Following a notably low-temperature debate last week, council hammered out a formal response, which — after the obligatory throat-clearing about how the City wants to keep the subway — sets out a laundry list of principles, various public engagement strategies, signaling about the importance of prioritizing the Relief Line and a provision ordering an independent valuation of the asset.

While the councillors had, according to The Toronto Star, a confidential legal memo stating the city is “powerless” to stop the transfer, they nonetheless signed off on a plan that offers the appearance of one party about to embark on a two-party negotiation. Less clear is whether the anticipated intergovernmental dynamic will be actual horse-trading or more akin to me calling up the Canadian Revenue Agency and proposing that we re-negotiate my income tax rate.

It’s entirely possible to scrutinize the architecture of this whole process and still lay a safe bet than once Lindsay’s meticulously negotiated recommendations land on the cabinet table, Ford will insist on dictating terms, e.g., that the government barrels ahead with building the Yonge extension up to Richmond Hill before they do anything else, and that the city will be forced to pick up the tab for any streetcar or LRT it wants to build within the 416.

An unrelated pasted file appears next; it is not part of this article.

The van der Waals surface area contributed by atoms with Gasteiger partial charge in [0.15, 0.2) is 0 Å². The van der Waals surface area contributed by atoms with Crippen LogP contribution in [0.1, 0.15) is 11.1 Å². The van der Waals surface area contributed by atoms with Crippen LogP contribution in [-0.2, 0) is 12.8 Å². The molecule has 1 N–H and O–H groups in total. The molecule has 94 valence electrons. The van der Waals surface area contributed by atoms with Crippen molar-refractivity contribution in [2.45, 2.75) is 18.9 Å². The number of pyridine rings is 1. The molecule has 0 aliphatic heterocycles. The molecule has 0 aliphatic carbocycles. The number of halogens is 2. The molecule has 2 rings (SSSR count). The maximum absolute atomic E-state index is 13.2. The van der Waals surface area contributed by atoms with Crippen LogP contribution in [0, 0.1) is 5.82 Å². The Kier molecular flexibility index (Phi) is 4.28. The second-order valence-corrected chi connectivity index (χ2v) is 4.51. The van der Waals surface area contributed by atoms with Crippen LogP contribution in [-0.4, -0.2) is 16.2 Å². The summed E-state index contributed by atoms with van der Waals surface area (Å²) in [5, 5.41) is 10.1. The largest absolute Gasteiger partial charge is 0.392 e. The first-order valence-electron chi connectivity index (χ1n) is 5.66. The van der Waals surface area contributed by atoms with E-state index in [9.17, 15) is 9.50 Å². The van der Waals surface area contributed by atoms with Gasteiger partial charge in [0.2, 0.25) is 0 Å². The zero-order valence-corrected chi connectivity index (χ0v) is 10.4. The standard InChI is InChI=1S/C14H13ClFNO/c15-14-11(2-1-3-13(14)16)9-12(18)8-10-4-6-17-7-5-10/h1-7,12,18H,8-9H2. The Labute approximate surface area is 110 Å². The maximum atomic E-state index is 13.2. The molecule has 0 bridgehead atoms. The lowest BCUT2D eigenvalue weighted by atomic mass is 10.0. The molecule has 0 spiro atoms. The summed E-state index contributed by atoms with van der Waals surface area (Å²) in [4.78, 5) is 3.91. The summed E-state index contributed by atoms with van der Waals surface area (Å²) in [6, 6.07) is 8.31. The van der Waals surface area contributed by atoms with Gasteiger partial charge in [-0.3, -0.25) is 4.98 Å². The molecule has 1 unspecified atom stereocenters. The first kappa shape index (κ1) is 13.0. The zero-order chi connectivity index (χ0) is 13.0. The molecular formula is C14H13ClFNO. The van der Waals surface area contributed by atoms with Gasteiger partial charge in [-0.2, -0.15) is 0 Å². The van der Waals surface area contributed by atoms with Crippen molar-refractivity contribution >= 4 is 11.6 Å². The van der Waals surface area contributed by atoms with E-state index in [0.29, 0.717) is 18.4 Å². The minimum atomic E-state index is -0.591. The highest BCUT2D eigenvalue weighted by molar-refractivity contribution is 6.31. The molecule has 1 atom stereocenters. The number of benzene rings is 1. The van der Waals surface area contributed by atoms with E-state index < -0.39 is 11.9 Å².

But Brian Kelcey, the Toronto Region Board of Trade’s head of policy, feels the city needs to take full advantage of the offer to negotiate that is embedded in Lindsay’s marching orders. “How do you get the province to prioritize the Relief Line?” he asks. “Well, ask them.” He points out, correctly, that municipal politicians have a long history of asking provincial and federal governments for things they may or may not get. “I think there’s a window of opportunity to try to steer this conversation to constructive territory.”